Preparation, Pharmacokinetic Profile, and Tissue Distribution Studies of a Liposome-Based Formulation of SN-38 Using an UPLC–MS/MS Method

AAPS PharmSciTech, Feb 2016

The application of 7-ethyl-10-hydroxycamptothecin (SN-38) in cancer treatment is limited by its low solubility. This study is to develop a liposome-entrapped formulation of SN-38 (LE-SN38) to solve the obstacle and to evaluate its pharmacokinetic profile in dogs and tissue distribution in mice. LE-SN38 which is more likely to be suitable for large-scale production was prepared by the carrier-deposition method. An UPLC–MS/MS method was used to determinate the concentration of SN-38 in this study. LE-SN38 was cleared rapidly from dog plasma within 1 h, and the AUC0−∞ values of three dosages of LE-SN38 indicated an apparent dose-dependent manner. As for the distribution study, the peak of SN-38 levels in most tissues were detected within 10 min after LE-SN38 administration. In addition, concentration of SN-38 in most tissues except kidney and heart in LE-SN38 group was higher than that in irinotecan hydrochloride (CPT-11) group generally, whereas the administrated CPT-11 had 20 times dosage compared to LE-SN38. LE-SN38 was rapidly eliminated from dog plasma and manifested linear dynamics in dose range of 0.411–1.644 mg/kg. The distribution behavior of SN-38 is altered in a liposome-based delivery system. At the same time, LE-SN38 has lower toxicity compared to CPT-11 in some degree.

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Preparation, Pharmacokinetic Profile, and Tissue Distribution Studies of a Liposome-Based Formulation of SN-38 Using an UPLC–MS/MS Method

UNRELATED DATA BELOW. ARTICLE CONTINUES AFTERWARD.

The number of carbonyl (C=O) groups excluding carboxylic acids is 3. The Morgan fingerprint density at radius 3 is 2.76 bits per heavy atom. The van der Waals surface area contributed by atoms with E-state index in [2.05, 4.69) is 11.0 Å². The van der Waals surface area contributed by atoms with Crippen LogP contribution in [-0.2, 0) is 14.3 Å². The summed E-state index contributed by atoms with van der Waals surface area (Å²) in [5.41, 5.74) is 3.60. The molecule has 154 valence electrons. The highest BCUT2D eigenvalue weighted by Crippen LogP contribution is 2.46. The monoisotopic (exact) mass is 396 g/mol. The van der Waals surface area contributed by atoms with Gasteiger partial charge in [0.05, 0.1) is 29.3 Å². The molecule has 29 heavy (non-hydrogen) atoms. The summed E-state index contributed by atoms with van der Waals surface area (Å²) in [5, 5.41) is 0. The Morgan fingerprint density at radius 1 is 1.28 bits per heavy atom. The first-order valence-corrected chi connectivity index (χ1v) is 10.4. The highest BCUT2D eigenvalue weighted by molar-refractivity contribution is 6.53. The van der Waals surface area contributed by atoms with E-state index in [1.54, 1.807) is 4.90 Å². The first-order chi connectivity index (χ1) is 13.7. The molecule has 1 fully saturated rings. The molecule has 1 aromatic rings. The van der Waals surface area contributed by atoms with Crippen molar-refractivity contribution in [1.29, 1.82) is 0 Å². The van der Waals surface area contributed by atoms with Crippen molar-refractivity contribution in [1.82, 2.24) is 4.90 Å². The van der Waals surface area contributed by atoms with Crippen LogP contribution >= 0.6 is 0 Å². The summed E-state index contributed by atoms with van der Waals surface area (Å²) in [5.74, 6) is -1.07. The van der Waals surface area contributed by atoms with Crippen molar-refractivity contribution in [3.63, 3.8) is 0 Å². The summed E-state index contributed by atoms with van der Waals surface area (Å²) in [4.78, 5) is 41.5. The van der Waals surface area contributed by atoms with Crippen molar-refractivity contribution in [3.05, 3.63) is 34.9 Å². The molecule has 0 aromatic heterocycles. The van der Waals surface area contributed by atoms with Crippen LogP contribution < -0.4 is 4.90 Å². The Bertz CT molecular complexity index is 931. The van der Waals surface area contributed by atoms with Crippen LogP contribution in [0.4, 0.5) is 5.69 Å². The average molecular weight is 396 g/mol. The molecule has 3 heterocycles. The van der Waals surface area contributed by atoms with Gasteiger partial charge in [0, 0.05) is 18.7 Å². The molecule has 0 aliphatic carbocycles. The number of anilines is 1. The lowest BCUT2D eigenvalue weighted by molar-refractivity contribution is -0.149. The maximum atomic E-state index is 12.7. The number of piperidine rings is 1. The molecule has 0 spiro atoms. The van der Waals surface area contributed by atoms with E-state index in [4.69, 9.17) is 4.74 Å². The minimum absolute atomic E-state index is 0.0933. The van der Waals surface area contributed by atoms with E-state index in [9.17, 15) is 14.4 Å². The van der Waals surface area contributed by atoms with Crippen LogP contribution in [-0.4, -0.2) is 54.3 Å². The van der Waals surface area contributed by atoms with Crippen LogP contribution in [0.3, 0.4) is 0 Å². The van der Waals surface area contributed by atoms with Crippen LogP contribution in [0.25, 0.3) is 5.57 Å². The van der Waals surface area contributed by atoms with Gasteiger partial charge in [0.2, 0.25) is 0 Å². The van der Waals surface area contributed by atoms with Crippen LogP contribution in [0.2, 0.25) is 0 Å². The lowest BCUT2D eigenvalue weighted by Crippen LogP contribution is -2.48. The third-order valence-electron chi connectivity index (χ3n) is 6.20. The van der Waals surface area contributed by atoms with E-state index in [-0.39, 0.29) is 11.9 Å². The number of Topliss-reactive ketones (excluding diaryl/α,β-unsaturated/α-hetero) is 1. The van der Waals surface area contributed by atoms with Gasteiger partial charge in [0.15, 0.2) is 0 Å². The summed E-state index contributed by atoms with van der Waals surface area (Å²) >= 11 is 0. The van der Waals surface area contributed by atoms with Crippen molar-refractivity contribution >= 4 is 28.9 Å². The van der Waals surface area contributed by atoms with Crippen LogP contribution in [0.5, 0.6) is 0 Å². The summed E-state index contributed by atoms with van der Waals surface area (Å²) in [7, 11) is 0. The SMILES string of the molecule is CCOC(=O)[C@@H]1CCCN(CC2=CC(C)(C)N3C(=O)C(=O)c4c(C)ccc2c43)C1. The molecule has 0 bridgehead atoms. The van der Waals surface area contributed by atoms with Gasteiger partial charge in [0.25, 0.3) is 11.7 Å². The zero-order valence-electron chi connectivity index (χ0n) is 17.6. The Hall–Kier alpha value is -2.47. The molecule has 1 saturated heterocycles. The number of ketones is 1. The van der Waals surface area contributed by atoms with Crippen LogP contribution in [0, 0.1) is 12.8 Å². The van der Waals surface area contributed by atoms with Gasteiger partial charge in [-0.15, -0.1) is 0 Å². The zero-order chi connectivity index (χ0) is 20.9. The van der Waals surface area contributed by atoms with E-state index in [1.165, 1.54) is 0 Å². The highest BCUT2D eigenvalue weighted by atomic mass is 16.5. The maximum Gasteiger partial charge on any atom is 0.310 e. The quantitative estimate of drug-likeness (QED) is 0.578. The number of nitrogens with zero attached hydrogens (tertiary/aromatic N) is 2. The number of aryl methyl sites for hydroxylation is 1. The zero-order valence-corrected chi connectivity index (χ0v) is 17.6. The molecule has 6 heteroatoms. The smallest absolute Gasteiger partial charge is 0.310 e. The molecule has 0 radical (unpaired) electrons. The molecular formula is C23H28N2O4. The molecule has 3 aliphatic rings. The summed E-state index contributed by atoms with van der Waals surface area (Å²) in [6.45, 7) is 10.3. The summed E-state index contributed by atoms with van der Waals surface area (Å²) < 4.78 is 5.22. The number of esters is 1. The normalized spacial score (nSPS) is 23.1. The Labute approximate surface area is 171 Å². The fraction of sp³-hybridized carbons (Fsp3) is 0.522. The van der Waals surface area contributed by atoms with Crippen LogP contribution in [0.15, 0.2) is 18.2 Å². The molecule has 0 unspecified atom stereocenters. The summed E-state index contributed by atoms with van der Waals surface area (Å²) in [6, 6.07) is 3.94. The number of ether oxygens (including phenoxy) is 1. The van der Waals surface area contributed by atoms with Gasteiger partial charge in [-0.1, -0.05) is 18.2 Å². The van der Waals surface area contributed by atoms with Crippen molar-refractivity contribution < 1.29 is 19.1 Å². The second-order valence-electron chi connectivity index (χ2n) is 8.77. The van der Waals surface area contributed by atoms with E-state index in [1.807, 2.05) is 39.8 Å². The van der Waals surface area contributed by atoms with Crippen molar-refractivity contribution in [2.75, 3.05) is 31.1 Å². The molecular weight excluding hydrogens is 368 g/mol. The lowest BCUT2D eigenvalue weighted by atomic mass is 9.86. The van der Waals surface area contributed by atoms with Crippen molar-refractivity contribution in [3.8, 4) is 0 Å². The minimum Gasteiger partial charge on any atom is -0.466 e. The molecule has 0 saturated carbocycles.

AAPS PharmSciTech Preparation, Pharmacokinetic Prof ile, and Tissue Distribution Studies of a Liposome-Based Formulation of SN-38 Using an UPLC-MS/MS Method Kai Li 0 Shujun Wang 0 0 Department of Pharmaceutics, School of Pharmacy, Shenyang Pharmaceutical University , 103 Wenhua Road, Shenyang, 110016 , China The application of 7-ethyl-10-hydroxycamptothecin (SN-38) in cancer treatment is limited by its low solubility. This study is to develop a liposome-entrapped formulation of SN-38 (LE-SN38) to solve the obstacle and to evaluate its pharmacokinetic profile in dogs and tissue distribution in mice. LE-SN38 which is more likely to be suitable for large-scale production was prepared by the carrier-deposition method. An UPLC-MS/MS method was used to determinate the concentration of SN-38 in this study. LESN38 was cleared rapidly from dog plasma within 1 h, and the AUC0−∞ values of three dosages of LESN38 indicated an apparent dose-dependent manner. As for the distribution study, the peak of SN-38 levels in most tissues were detected within 10 min after LE-SN38 administration. In addition, concentration of SN-38 in most tissues except kidney and heart in LE-SN38 group was higher than that in irinotecan hydrochloride (CPT-11) group generally, whereas the administrated CPT-11 had 20 times dosage compared to LE-SN38. LE-SN38 was rapidly eliminated from dog plasma and manifested linear dynamics in dose range of 0.411-1.644 mg/kg. The distribution behavior of SN-38 is altered in a liposome-based delivery system. At the same time, LE-SN38 has lower toxicity compared to CPT-11 in some degree. carrier-deposition method; LE-SN38; pharmacokinetic study; tissue distribution; UPLC-MS/MS INTRODUCTION 7-Ethyl-10-hydroxycamptothecin (SN-38) is the biological active metabolite of irinotecan hydrochloride (CPT-11). CPT-11 has shown clinical activity against colorectal cancer and other malignances, but it just acts as a prodrug and has to be transported to its active metabolite, SN-38, by various enzyme systems ( 1–3 ). And the metabolic conversion rate is only 2–8% in spite of the fact that CPT-11 could be converted to SN-38 in both liver and tumor tissues ( 4,5 ). In addition, it not only poses significant life threatening toxicity risks but also complicates the clinical management of patients, as the transformation from CPT-11 to SN-38 is full of variable between patients (6). Moreover, SN-38 is approximately 100–1000-fold more cytotoxic than the parent drug (CPT-11) ( 7–9 ). Due to its high anticancer activity without any conversion, the direct use of SN-38 would have a very broad application prospects. And it is more possible to be recognized by doctors and patients. However, SN-38 undergoes pH-dependent conversion of pharmacologically active lactone ring to inactive carboxylate form at pH >6 ( 10 ). And the active lactone ring has poor solubility in aqueous solutions and is practically insoluble in most pharmaceutically acceptable excipient, as it was reported that the solubility of SN-38 in water, pH 3.5 and 7.4 buffers were assessed as 11–38, 7.2, and 36 μg/ml, respectively ( 11 ). Hence, the further use of SN-38 in clinic is limited by its low solubility and stability, as well as its severe toxicity ( 12 ). These drawbacks above can potentially get over by loading the drug into delivery system, particularly liposome. By using a liposome system, drug solubility could be enhanced and the toxicity of loaded anticancer agents would be reduced as well. What is more, it could also improve stability of loaded drugs by protecting the compound from in vivo conditions like acid or alkaline conditions ( 13 ). These characters are exactly what the optimization of SN-38 delivery needs. Therefore, here, it would be a wise choice to develop a liposome-based formulation of SN-38. It is well-known that a good understanding of drugs’ in vivo behavior and the proper knowledge on the distribution is vital to investigate the action mechanism and the major target sites of the product ( 14 ). The objective of this study is to develop a liposome-based formulation of SN-38 and to evaluate its pharmacokinetic profile and biological distribution using UPLC–MS/MS. It is expected that this experiment could provide helpful information for preclinical and clinical studies. MATERIALS AND METHODS Materials and Animals SN-38 was provided by Jingmen Shuaibang Chemical Science and Technology Co., Ltd, China. Camptothecin was purchased from Sichuang Chengxin Technology Co., Ltd, China. Irinotecan hydrochloride injection was obtained from Qilu Pharmaceutical Co., Ltd, China. Soybean phospholipid was supplied by Shanghai Advanced Vehicle Technology Co., Ltd, China. Cholesterol was provided by Tianjin Concord Technology Co., Ltd, China. The beagle dogs were purchased from the Research Institute for Laboratory Animal in Kangping (Shenyang, China; SCXK(Liao)2009-0005). And the SPF Kunming mice weighing 18–22 g were obtained from the Experimental Animal Center of Shenyang Pharmaceutical University (Shenyang, China; SCXK(Liao)2010-0001). All the animal experiments mentioned in this study were in accordance with the Guidelines for the Care and Use of Laboratory Animals, and they were approved by the University Ethics Committee. Preparation of Liposome-Encapsulated SN-38 T h e c a r r i e r - d e p o s i t i o n m e t h o d w a s u s e d f o r liposome-entrapped formulation of SN-38 (LE-SN38) preparation ( 15 ). Briefly, Solutol HS® 15 was solubilized in anhydrous ethanol and then transferred into a round-bottom flask which contains SN-38, cholesterol, and soybean phospholipid. After dissolution, the resulting mixture and glucose powder were rotated under ultrasonic condition for uniform mixing. Then the solution was evaporated to a thin film and rehydrated with phosphate-buffered saline (PBS) containing 10% mannitol by magnetic stirring. The hydration process was performed at 55°C. Ten minutes later, a homogeneous dispersion was formed and immediately sonicated at 400 W power for 5 min using probe sonicator (S-4000-010, Misonix, USA), and the whole processes was carried out in ice bath. The resulting was filtered using a 0.22 μm filter before being transferred into 10 ml vials. Lyophilization was operated by a FD-1 freeze drier, which comprised the following steps: pre-freezing at −40°C for 12 h and then drying for 8 h under the pressure of 30 Pa. Characterization of LE-SN38 Drug entrapment efficiency was carried out on a mini-column centrifugation method ( 16,17 ). Sephadex G-50 was filled to a column (1.0 × 10 cm) which was applied to separate free drug from SN-38 liposome. Briefly, 0.5 ml of the SN-38 liposome suspension was loaded into the gel column. Subsequently, it was centrifuged for 2 min and then eluted by 0.5 ml PBS and centrifuged again. The procedure was repeated twice. Then all the eluent, the solution of liposomes enveloping SN-38, was collected. After that, 0.5 ml of the eluent and uneluted LE-SN38 were separately diluted by methanol. The amount of SN-38 encapsulated into liposomes was determined by UV spectrophotometer. EEð%Þ ¼ Wenveloped Wtotal 100 Wenveloped was the concentration of SN-38 enveloped in liposomes; Wtotal was the concentration of SN-38 in liposome solution. The zeta potential and particle size of LE-SN38 were performed on a laser light scattering Zetasizer (Nano-ZS90, Malvern, UK) at 25°C. Pharmacokinetic Studies The pharmacokinetic study was carried out on beagle dogs. Before the experiment day, nine of these dogs were fasted overnight but allowed free access to water. Then the dogs were randomly divided into three groups and received injections of 0.411, 0.822, and 1.644 mg/kg single dose of LESN38, respectively. The intravenous drip was conducted for about 30 min, then 2 ml of blood samples were collected into heparinized centrifuge tube at 5 min, 10 min 15 min, 30 min, 1 h, 2 h, 4 h, 6 h, 8 h, 12 h, and 24 h after drug administration. The plasma samples were centrifuged and then stored at −40°C until determination. Tissue Distribution Studies The tissue distribution experiment was studied on mice. There were eight groups with six mice in each group. For the first four groups (LE-SN38 groups), 4 mg/kg of LE-SN38 was given intravenously via the tail vein, and as for the other four groups (CPT-11 groups), CPT-11 was injected at a dose of 80 mg/kg. At 10, 30, 120, and 360 min after administration, the mice were immediately sacrificed, and organs including heart, liver, spleen, lung, kidney, and intestine were collected; then they were rinsed with saline and then stored at −40°C until analysis. Sample Analysis Sample Preparation Samples were thawed to room temperature before dealing with them. Then the tissues were homogenized with physiological saline at the ratio of 1:10 (g/ml) for the liver, spleen, lung, and intestine and 1:2 (g/ml) for the heart and kidney to get tissue homogenate samples. An aliquot of 100 μl IS solutions (50 ng/mL) was added to 100 μl of matrix sample in 1.5 ml microcentrifuge tubes. The sample mixture was vortexed for 30 s at room temperature. Next, 400 μl of acetonitrile (containing 0.5% acetic acid) was added and vigorously vortexed for 1 min ( 18 ). After centrifugation, the supernatant was extracted and transferred to another clean centrifuge tube and evaporated under N2 flow at 50°C. Then 100 μl 0.1% formic acid–acetonitrile (70:30, v:v) was added and vortexed for 30 s. After being centrifuged for 10 min, 10 μl of the supernatant was injected for analysis. Protective agents For appearance: + + good appearance, + good appearance with slight shrinkage at the edge, − poor appearance, −−very poor appearance. For reconstitution: + + ease, uniform size, no crystal; + large size, some crystal; − difficult to reconstitute uniformly UPLC–MS/MS Conditions Statistical Analysis of Data Li and Wang Glucose −− − SN-38 and CPT (IS) w ere separated using an ACQUITY UPLC®BEH C18 column (2.1 × 50 mm, 1.7 μm, Waters, USA) at 30°C. It is a gradient elution with acetonitrile (A) and water (B, containing 0.1% formic acid) as the mobile phase, and the flow rate was 0.2 ml/ min. The initial mobile phase composition was A–B (20:80, v/v) with a 0.1 min held and followed by a linear increase to A–B (99:1, v/v) over a 0.1 min period, then held for 0.8 min, and finally returned to A–B (20:80, v/v) during 0.5 min. The total time was 4 min with an injection 10 μl for analysis ( 19–21 ). The Waters Xevo TQD triple quadrupole mass spectrometer (Waters Corp., Milford, MA, USA) equipped with an electrospray ion source was used for mass detection. The capillary voltage, cone voltage, and desolvation temperature were 3.05 kV, 47 V, and 300°C, respectively. Nitrogen was used as the desolvation gas (650 l/h) and cone gas (50 l/h). And the multiple reaction monitoring (MRM) was used at the transitions of m/z 393.3 → 349.2 for SN-38 and m/z 349.2 → 305.3 for IS, respectively. The method was validated for the quantification of SN-38 in dog plasma and mice tissue samples. The calibration curves were linear within 0.5–500 ng/ml in dog plasma and within 1– 500 ng/ml in mice tissues (r = 0.9974–0.9995). The lower limit of quantification (LLOQ) was 0.5 ng/ml in plasma and the precision was 9.53% with accuracy of 97.32%. In tissue samples, the LLOQ was 1 ng/ml, and its precision was ranging from 4.65 to 8.46% with accuracy from 94.9 to 105.5%. The intra- and inter-day precision at three concentrations (1, 50, and 500 ng/ml) was less than 10%. The recoveries were accessed by comparing peak area ratios of extracted QC samples with the blank plasma and blank tissue samples spiked with SN-38 after protein precipitation at the three concentrations (1, 50, and 500 ng/ml), having a result of 92.25–98.45 and 90.33–93.64%, respectively. The absolute matrix effect values were in the range of 94.43–105.13% for plasma and 90.67– 103.23% for tissue homogenate. These results indicated that there was no significant matrix effect for SN-38 in the matrix sample for this UPLC–MS/MS determination. All measurements were taken at least in triplicate. Results were represented as mean ± SD. The non-compartmental pharmacokinetic data were carried with Drug and Statistics 2.0 (DAS 2.0) software (Mathematical Pharmacology Professional Committee of China, Shanghai, China). Statistical analysis of the study was calculated with SPSS 11.5 software. It was considered to be statistically significant with values of P < 0.05. RESULTS Preparation of Liposome-Encapsulated SN-38 The carrier-deposition method was used to prepare LESN38. The concentration of SN-38 for the optimized formulation was 1 mg/ml, and the weight percent ratios of drug-tolipids and SPC to cholesterol was 1:30 and 1:6, respectively. Lyophilization was adopted to enhance the stability of LESN38 in the formulation. However, vesicle fusion and leakage of contents can appear for the liposome solution in the absence of any protective agents ( 22–25 ). In this study, freshly prepared LE-SN38 suspensions were lyophilized with different excipients to assess for cryoprotective activity. And the results were shown in Table I. The structure of the freezedrying cakes was obviously different while mixing with different protective agents. Both mannitol and dextran groups could contain integrity freeze-drying cakes, but the dextran group expressed with a larger size and some crystal. Hence, mannitol was an ideal choice. In another study, liposomes were freeze-dried at different concentrations of mannitol, including 3, 5, 8, and 10% (w/v). It showed that 10% mannitol (lipid to mannitol ratios of 1:3.3 (w/w)) could inhibit liposomal fusion or degradation during lyophilization, and the results were assessed by the appearance, reconstitution, and the particle size of the reconstitution solution. And the entrapment efficiency has no significant change. Hence, 10% mannitol tends to be an ideal choice to effectively protect LE-SN38 during freeze-drying procedures. The EE, particle size, and zeta potential of LE-SN38 were obtained and shown in Table II. The mean particle size 317.19 233.67 14.83 0.10 0.51 × 10−2 AUC area under the curve, t1/2 half-life, V apparent volume of distribution, CL clearance was 130 ± 46 nm (<200 nm), with an EE of 91.7 ± 4.2% for LESN38 before lyophilized. Because zeta potential of LE-SN38 was −0.387 mV, the low stability should be improved. Here, lyophilization might help to this situation in some degree. Pharmacokinetic Studies The pharmacokinetic study was performed on beagle dogs by i.v. drip administration of 0.411, 0.822, and 1.644 mg/ kg LE-SN38. The non-compartmental pharmacokinetic parameters resulting from DAS 2.0 software were listed in Table III. The concentration–time profiles of SN-38 are shown in Fig. 1. According to the figure, we can infer that the plasma concentration of SN-38 was initially decreased rapidly for all three dose groups, and then equilibrium was reached at 6 h. The primary rapid decline indicates that SN-38 might have drive away from the plasma and been distributed into the other tissues, which was confirmed by our tissue distribution study in mice. Furthermore, we found that the fold increased in dosage (0.411 versus 0.822 versus 1.644 mg/kg) led to an approximate fold increase in AUC0−∞ (92.5 versus 165.3 versus 317.1 ng/ml × h). No significant difference appeared (P > 0.05) in systemic clearance and t1/2 at each dose, that is to say LE-SN38 may have linear pharmacokinetics in dose range of 0.411–1.644 mg/ kg. In addition, during the whole study, none of the nine dogs exhibited gastrointestinal reaction, such as vomiting and diarrhea. And there was no significant difference in body weight in dogs (data not shown). This might indicate that LE-SN38 has lower toxicity compared to CPT-11. Thus, LE-SN38 may provide a potential therapeutic option for cancer treatment. Tissue Distribution Studies Peak SN-38 levels were measured in most tissues within 10 min of treatments (Fig. 2); the results suggested that they both underwent a rapid distribution to tissues. For LE-SN38 group, the AUC0–6 h in these tissues was detected in the following order: liver > spleen > lung > intestine > kidney > heart. It can be concluded that SN-38 might mainly concentrate in the liver, spleen, and lung, as they accounted for 91%. While it is a wide distribution in CPT-11 group, which especially distributed in kidney (29%) and heart (1.4%). And the concentrations of SN-38, with the exception of the kidney and heart, were generally higher than those following treatment with 20-fold doses of CPT-11 (Fig. 3). The AUC0–6 h of LE-SN38 in the spleen, liver, and lung were significant higher than that of CPT-11. The AUC0–6 h for LE-SN38 was improved by 385% in the liver, 670% in the spleen, and 465% in the lung compared to CPT-11 (Table IV). These results demonstrated that LE-SN38 altered the distribution behavior of SN-38 in tissues. DISCUSSION In this study, LE-SN38 was prepared by carrierdeposition method, and it is a modified film dispersion method. Using this method, drug and lipids were precipitated on glucose to form solid dispersion during the evaporation. Then it can be scraped from the sides of the bottle and milled to a fine powder to obtain a more complete drying. On the other hand, glucose that is soluble in water could accelerate the hydration rate and shorten the hydration time. Moreover, the operator could timely adjust the accident occurring during the preparation ( 26 ). Therefore, the stability and quality of LE-SN38 could be enhanced by this method, and the preparation process could be more simple. On the other hand, the product in this study would be stored in solid form as freeze-dried powder, and it leaves no contact with the hydration medium which could avoid the hydrolysis of phospholipids. Therefore, it has no physical stability and drug leakage problems which are found in the storage of liposome solution ( 27–30 ). In summary, this method solves the problem that restricted industrial production. So it is more likely to be put into large-scale production. Recently, several methods have been reported to be applied for the quantification of SN-38 and CPT-11. But the method for determination of SN-38 in dog plasma only utilized HPLC with fluorescence detector, and it required over 6 min and 200 μl or more plasma as sample ( 31–33 ). Hence, we would like to investigate a determination method by which shorter analysis time and lower LLOQ could be achieved. To the best of our knowledge, the bio-analytical method described here is the first UPLC–MS/MS method for dog plasma quantification of SN-38. A good separation was achieved without using any ion-pairing agents. And it has lower LLOQ (0.5 ng/ml) in dog plasma than the previous reports determined with fluorescence detector (1 ng/ml). Moreover, it not only shortens the analysis time but also uses a smaller sample volume (0.1 ml). These results suggest that the UPLC–MS/MS method develop here is suitable. In the pharmacokinetic study, LE-SN38 was quickly decreasing from dog plasma. It was reported that peak SN-38 levels were quickly measured in the liver after LE-SN38 treatment ( 34 ), and our distribution study in mice also showed that peak tissue levels were measured within 10 min in most tissues after LE-SN38 treatment. Furthermore, the plasma concentration in three dose groups followed the same eliminating trend. And within the dose range of 0.411–1.644 mg/kg, the AUC is proportional to dose. This suggested that the safety of LE-SN38 administration is enhanced and it would also provide helpful information on clinical medicine. On the other hand, a comparative distribution experiment was studied between LE-SN38 and CPT-11 by measuring the concentration of SN-38 in mice tissues. Compared to CPT-11, SN-38 has relatively high drug distribution in the liver, lung, and spleen, and it still maintains a high concentration in these tissues 6 h later. This means that it might have good therapeutic effect for the treatment of these cancers ( 35 ), and the retention time of SN-38 was prolonged in these organs by a liposome-based formulation. The increased uptake in the liver, lung, and spleen was probably mediated by the RES system for the characterization of liposome. Furthermore, concentration of SN-38 in the heart and kidney tended to be much lower than that of CPT-11 group, providing important evidence for reduced toxicity of LE-SN38. And this is also consistent with our pharmacokinetic study. All the results suggest that the distribution behavior of SN-38 is altered in a liposome-based delivery system. CONCLUSION In this study, in order to surmount the solubility and stability obstacle of SN-38, we have prepared a liposomebased SN-38 formulation. SN-38 lyophilized powder was prepared by carrier-deposition method, and it is stable during the storage and more possible to be put into large-scale production. Then we evaluate the pharmacokinetic profile of LESN38 in beagle dogs as well as its biological distribution in mice using an UPLC–MS/MS method. LE-SN38 was rapidly eliminated from dog plasma and followed linear pharmacokinetic pattern, and the distribution behavior of SN-38 was also altered in the liposome-based formulation. It is expected that this study could help to further clarify the in vivo behavior of LE-SN38 and provide available information for clinical application. ACKNOWLEDGMENTS We wish to acknowledge the support of the Pharmacy Laboratory Centre and Animal Centre of Shenyang Pharmaceutical University. COMPLIANCE WITH ETHICAL STANDARDS Conflict of Interest competing interests. The authors declare that they have no 1. Bardin S , Guo W , Johnson JL . Liquid chromatographic-tandem mass spectrometric assay for the simultaneous quantification of Camptosar ® and its metabolite SN-38 in mouse plasma and tissues . J Chromatogr A . 2005 ; 1073 ( 1-2 ): 249 - 55 . 2. Bodurka DC , Levenback C , Wolf JK , Gano J , Wharton JT , Kavanagh JJ . Phase II trial of irinotecan in patients with metastatic epithelial ovarian cancer or peritoneal cancer . J Clin Oncol . 2003 ; 21 : 291 - 7 . 3. Saltz LB , Cox JV , Blanke C , Rosen LS , Fehrenbacher L , Moore MJ . 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Kai Li, Shujun Wang. Preparation, Pharmacokinetic Profile, and Tissue Distribution Studies of a Liposome-Based Formulation of SN-38 Using an UPLC–MS/MS Method, AAPS PharmSciTech, 2016, 1450-1456, DOI: 10.1208/s12249-016-0484-4